Alien: Any person not a citizen of the United States.

Absconder: An alien who has been ordered deported or removed whose whereabouts are unknown to DHS.

Administrative Removals: A means of processing a criminal alien for removal if the alien is not a lawful permanent resident, has been convicted of an aggravated felony, and is not eligible for any relief from removal. A DHS officer issues the final order.

Apprehension: The seizure, taking or arrest of a person on a criminal or administrative charge based on a violation of the immigration laws of the United States.

Border Patrol Agent: A customs and border protection officer who is tasked with detecting and apprehending aliens who violate the borders and immigration laws of the United States. Their primary area of operations is between the ports of entry and to a depth of 100 miles from the international boundaries of the United States.

Bureau of Prisons (BOP) Facilities: Federal prisons, camps, penitentiaries, institutions, or medical centers that detain or incarcerate individuals who have been charged or convicted and sentenced of federal crimes.

C4I: Command, Control, Communications, Computers, and Intelligence

Contract Facilities: Privately owned or operated detention facilities that have been contracted by the ICE or the Bureau of Prisons of US Marshals for ICE use.

Criminal Alien: An illegal alien who is removable based on a criminal conviction in accordance with the Immigration and Nationality Act.

Core Business Function: That very important activity around which a large number of the agency's dollars, key resources, and people are organized to accomplish the agency's mission or a principal portion of the agency's mission.

Custody Management: The act, manner, or practice of managing, caring for, supervising, or controlling the temporary holding of individuals charge with federal crimes or pending immigration hearings and removal proceedings and all applicable resources necessary to complete this function. Such resources include, but are not limited to, staff, facilities, equipment and transportation (ground and air).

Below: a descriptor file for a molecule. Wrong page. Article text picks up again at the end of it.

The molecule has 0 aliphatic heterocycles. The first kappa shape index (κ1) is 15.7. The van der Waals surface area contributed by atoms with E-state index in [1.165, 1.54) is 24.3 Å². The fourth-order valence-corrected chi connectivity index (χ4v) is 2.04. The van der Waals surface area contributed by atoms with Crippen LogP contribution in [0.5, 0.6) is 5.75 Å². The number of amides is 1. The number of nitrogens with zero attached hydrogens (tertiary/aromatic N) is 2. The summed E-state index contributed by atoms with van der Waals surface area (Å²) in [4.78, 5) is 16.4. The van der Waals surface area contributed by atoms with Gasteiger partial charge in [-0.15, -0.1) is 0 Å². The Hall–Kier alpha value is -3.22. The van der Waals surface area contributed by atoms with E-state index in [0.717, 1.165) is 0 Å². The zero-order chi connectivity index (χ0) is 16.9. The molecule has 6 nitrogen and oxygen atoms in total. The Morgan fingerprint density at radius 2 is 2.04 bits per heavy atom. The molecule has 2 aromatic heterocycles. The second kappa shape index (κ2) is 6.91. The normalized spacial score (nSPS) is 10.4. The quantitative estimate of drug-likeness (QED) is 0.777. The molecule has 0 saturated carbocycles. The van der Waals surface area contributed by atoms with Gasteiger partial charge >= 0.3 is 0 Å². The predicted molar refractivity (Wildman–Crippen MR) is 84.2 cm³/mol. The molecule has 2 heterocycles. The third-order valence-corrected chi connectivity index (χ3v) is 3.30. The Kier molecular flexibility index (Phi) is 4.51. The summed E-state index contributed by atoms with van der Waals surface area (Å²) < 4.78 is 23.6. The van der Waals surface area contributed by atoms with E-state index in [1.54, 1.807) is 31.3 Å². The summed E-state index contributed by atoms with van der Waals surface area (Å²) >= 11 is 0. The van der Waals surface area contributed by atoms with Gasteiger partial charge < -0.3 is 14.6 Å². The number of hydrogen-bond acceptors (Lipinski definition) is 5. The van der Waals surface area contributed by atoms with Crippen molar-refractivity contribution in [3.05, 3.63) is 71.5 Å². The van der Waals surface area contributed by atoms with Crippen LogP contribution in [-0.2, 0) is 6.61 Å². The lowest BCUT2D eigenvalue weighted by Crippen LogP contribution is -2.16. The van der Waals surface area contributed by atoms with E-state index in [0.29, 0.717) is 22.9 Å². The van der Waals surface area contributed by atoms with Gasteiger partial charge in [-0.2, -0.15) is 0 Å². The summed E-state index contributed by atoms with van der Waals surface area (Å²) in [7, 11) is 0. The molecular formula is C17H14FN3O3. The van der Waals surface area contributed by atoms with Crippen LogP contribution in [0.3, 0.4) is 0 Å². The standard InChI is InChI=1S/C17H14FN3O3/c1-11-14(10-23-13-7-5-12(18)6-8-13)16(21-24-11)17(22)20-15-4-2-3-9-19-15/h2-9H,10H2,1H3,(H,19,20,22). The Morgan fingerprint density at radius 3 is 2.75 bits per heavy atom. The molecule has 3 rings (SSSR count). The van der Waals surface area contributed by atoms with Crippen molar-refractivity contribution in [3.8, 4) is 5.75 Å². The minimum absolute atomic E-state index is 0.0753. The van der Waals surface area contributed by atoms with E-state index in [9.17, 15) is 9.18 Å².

Deportable Alien: An alien in and admitted to the United States subject to any grounds of removal specified in the Immigration and Nationality Act. This includes any alien illegally in the U.S., regardless of whether the alien entered the country by fraud or misrepresentation or entered legally but subsequently violated the terms of his or her nonimmigrant classification or status.

Deportable Alien Control System (DACS): ICE database that tracks the movements of detained and non-detained aliens within the immigration hearing and removal process.

Deportation: The formal removal of an alien from the U.S. when the alien has been found removable for violating the immigration laws. An immigration judge orders deportation without any punishment being imposed or contemplated. Prior to April 1997, deportation and exclusion were separate removal procedures. the Illegal Immigration Reform and Immigrant Responsibility Act of 1996 consolidated these procedures. After April 1, 1997, aliens in and admitted to the U.S. may be subject to removal based on deportability.

Deportation Officer (DO): An immigration and customs enforcement officer who enforces immigration laws within the interior of the United States. The DO is responsible for locating, apprehending, and removing illegal aliens after they have been issued a final order of removal, deportation, or exclusion.

Detainers: A legal tool allowing agencies to maintain custody of or ensure the continued detention of an alien for various authorized reasons.